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Developing Asia holds promise for time-honored Swiss bank

Chairman of Lombard Odier helps train Thai partner's private bankers

Kasikornbank Chairman Banthoon Lamsam and Lombard Odier Chairman Patrick Odier talk to reporters in Bangkok.

BANGKOK -- Swiss private banker Lombard Odier is tapping into emerging Asia, where much of the world's asset growth is happening, according to Chairman Patrick Odier.

The region is becoming "more and more important" for Lombard in terms of both client base and investment portfolio, Odier said during a recent group interview.

Of the $240 billion to $250 billion of assets that Lombard manages, a third comes from residents of Switzerland and another third from clients in the rest of Europe. The remaining third comes from "new markets," where Asia accounts for a large and growing portion, Odier said.

Asia presents immense opportunities, given the vast number of family-run businesses in the region. As much as 70% of Asian businesses are family-owned, and many are facing challenging succession issues.

As such, wealth management is becoming crucial to the founding families.

In the past, Lombard's Asian operations had been more focused on the region's developed markets such as Japan, Hong Kong and Singapore. But now, there is an increasing interest in developing economies, where private banking is still a new idea.

"We see a growing need for professional private banking services due to the very entrepreneurial nature of the clientele that we are looking at and the family structure of the businesses," Odier said.

In 2014, it signed a strategic partnership with Kasikornbank, Thailand's fourth largest lender by assets. A similar agreement with UnionBank, the seventh largest in the Philippines, followed in 2016.

These partnerships will give Lombard access to Thai and Filipino clients and boost the bank's brand awareness among high-net-worth individuals in the two countries. "We are not going to develop thousands of partnerships, we are looking at select countries, including in Southeast Asia," Odier said.

During his recent visit to Thailand, Odier hosted a seminar to meet clients of Kasikornbank's private banking unit. He introduced his bank and its 221-year history by noting prominent figures it has had as clients -- including Napoleon Bonaparte -- and projects that it has financed -- like St. Petersburg's tram network, once the largest in the world.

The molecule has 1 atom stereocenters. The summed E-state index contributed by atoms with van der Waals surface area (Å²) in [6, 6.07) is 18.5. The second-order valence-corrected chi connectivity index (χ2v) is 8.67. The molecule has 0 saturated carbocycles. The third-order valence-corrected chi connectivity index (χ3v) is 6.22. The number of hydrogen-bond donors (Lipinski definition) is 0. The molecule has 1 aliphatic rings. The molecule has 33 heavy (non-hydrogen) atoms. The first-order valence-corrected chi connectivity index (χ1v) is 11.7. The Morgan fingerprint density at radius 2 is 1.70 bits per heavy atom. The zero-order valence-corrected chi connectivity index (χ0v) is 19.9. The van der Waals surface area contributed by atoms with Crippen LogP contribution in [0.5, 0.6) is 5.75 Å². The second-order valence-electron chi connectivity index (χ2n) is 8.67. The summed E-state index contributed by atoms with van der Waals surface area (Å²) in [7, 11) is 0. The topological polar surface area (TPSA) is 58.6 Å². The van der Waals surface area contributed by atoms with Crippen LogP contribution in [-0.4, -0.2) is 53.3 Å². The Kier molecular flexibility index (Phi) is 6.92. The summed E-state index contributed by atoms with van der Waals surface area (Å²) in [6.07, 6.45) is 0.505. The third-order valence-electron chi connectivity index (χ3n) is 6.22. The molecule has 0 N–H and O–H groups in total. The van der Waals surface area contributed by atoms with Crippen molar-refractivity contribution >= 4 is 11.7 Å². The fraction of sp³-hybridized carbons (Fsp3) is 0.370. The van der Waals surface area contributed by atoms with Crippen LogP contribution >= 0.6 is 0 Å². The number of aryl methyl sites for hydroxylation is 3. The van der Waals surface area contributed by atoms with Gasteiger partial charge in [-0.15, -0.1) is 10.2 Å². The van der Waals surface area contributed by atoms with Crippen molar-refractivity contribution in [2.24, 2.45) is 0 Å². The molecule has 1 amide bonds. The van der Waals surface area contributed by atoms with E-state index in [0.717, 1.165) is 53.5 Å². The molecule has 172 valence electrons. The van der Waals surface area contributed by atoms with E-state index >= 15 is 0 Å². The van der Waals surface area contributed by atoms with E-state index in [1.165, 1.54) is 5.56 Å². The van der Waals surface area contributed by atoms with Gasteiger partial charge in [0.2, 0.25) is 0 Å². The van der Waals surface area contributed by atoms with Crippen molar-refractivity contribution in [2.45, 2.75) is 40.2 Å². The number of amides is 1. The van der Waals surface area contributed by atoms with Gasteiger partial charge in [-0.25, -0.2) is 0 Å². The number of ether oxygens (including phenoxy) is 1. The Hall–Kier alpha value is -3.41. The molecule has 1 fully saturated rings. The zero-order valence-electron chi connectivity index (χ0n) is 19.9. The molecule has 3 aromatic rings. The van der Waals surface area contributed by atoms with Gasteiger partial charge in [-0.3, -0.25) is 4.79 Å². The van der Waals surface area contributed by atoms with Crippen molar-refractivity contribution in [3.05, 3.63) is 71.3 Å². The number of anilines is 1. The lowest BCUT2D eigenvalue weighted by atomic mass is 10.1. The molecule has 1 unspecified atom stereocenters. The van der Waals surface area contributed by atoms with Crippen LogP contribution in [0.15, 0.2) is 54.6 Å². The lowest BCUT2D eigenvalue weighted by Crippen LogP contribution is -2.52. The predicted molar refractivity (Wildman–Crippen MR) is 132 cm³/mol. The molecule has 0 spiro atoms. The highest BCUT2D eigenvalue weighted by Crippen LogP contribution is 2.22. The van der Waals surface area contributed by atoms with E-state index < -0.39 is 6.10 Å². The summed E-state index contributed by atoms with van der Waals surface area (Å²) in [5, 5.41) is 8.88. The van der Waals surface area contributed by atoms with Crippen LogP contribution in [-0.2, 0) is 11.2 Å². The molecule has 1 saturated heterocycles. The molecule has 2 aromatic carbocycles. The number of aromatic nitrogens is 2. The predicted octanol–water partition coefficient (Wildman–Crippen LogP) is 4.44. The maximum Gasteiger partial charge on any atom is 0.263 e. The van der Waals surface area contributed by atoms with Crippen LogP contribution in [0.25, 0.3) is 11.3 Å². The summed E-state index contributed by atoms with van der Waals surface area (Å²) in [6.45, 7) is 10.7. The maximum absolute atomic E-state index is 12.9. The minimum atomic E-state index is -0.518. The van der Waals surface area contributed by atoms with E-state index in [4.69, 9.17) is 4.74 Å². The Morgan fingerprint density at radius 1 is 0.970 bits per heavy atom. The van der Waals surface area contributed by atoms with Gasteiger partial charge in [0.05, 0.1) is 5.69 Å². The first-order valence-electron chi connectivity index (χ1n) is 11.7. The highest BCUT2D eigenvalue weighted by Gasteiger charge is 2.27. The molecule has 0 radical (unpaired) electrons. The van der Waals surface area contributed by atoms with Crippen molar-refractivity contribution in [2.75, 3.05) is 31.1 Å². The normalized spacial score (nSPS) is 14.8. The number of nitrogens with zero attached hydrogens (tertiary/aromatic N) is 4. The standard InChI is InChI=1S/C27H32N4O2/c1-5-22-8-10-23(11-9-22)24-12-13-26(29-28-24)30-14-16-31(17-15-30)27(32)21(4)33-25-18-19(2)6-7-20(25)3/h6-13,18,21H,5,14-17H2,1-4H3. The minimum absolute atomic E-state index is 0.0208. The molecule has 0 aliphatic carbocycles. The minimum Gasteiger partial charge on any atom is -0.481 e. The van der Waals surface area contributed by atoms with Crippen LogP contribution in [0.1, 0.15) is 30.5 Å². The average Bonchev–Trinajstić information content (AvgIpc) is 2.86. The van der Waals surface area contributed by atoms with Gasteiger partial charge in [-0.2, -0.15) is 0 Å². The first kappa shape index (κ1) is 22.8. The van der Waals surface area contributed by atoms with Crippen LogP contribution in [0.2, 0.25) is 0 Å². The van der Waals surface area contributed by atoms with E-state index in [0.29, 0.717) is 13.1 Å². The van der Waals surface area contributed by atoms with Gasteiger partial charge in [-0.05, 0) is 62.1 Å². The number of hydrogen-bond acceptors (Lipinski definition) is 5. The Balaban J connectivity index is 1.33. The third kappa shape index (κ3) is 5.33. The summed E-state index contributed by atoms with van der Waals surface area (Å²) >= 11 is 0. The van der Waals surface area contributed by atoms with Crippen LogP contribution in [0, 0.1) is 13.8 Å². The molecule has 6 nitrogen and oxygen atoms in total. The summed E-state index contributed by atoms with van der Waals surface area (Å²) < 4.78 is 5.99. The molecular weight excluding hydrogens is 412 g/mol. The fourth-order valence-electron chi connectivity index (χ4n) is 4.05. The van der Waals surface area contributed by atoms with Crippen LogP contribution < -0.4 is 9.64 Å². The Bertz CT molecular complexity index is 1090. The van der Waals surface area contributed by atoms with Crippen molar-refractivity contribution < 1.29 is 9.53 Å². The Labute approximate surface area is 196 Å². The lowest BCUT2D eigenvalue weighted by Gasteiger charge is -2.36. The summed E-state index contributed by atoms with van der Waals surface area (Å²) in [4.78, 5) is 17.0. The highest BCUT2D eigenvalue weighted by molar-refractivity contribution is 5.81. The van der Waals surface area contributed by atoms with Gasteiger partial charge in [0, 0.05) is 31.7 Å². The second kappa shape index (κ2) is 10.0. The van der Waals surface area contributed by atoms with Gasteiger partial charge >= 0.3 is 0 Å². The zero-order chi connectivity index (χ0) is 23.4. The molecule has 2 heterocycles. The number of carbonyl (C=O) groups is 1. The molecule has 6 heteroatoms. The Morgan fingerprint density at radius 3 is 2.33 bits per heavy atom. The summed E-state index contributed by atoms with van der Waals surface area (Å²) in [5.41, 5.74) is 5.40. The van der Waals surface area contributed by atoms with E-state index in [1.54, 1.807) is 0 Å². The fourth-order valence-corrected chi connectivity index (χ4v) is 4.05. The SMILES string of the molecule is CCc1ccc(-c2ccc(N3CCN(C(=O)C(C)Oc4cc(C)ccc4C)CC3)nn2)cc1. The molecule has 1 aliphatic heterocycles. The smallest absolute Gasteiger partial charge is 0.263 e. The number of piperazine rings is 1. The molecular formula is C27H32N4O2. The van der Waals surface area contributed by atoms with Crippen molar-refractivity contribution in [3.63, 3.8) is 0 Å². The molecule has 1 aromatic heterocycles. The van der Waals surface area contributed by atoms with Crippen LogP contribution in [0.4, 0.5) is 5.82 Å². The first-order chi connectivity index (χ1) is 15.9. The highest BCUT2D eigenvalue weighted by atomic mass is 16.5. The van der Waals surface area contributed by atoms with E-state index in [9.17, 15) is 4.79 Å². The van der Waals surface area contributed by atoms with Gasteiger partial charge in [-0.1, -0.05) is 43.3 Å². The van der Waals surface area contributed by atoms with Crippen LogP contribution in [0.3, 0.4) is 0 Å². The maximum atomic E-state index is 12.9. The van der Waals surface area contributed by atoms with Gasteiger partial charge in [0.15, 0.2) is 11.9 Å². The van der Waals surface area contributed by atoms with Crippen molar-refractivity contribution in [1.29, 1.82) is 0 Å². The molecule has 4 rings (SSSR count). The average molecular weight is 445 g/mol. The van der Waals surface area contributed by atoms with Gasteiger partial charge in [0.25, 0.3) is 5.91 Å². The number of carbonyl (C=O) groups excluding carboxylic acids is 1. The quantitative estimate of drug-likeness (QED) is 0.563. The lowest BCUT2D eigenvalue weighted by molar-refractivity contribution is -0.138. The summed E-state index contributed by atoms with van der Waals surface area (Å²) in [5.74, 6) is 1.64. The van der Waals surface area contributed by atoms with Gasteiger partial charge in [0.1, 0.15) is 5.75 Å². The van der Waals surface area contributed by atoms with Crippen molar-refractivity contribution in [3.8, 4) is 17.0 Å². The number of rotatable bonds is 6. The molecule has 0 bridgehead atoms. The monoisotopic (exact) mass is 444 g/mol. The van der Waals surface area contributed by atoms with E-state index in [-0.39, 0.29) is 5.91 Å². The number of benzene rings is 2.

"It's not because we are old that we are good but probably because we [have gone] through so many cycles and crises that we are able to bring lessons to our clients," he said. "We are ... a very specialized wealth manager and private banker."

Kasikornbank and UnionBank can leverage Lombard's rich experience in wealth management. "The private banking business in Thailand and Asia generally lags behind the Western world, [where it has a] long history," said Banthoon Lamsam, chairman of Kasikornbank, who joined the group interview.

Kasikornbank, for example, launched a new mutual fund that diversifies risks based on a Lombard principle. In addition, Kasikornbank's 50 or so private bankers attend training sessions at Lombard's Swiss headquarters.

Odier is one of the trainers, Jirawat Supornpaibul, head of Kasikornbank's private banking business, told clients at the seminar.

"Even though our private bankers who serve you may not be blond, they are talented bankers who received direct training from Lombard," Jirawat said.

Kasikornbank accounts for more than 40% of Thailand's private banking market, serving 10,300 clients as of the end of June, up 5% from a year earlier. The unit manages 760 billion baht ($22.83 billion).

Emerging Asia is also becoming an increasingly attractive investment destination for Lombard.

"We are developing equity portfolios that are integrating these Southeast Asian countries very actively now, at a fast pace," Odier said. "We are looking into newer and more conviction-oriented strategies."

These strategies rest on confident asset managers who do not shy away from risk if they get a glimpse of high returns.

Early last year, the bank made a particularly strong call on emerging market equities, Odier said, that turned out to be the "right call."

He continued, "After five years of strong pressure on [these equities], both from currency and economy points of view, there were a lot of values to be expected from that point and that has proven to be true."

Odier said that while expectations for a global rebound rise, his bank is paying particular attention to commodity prices, which have a large influence on emerging markets.

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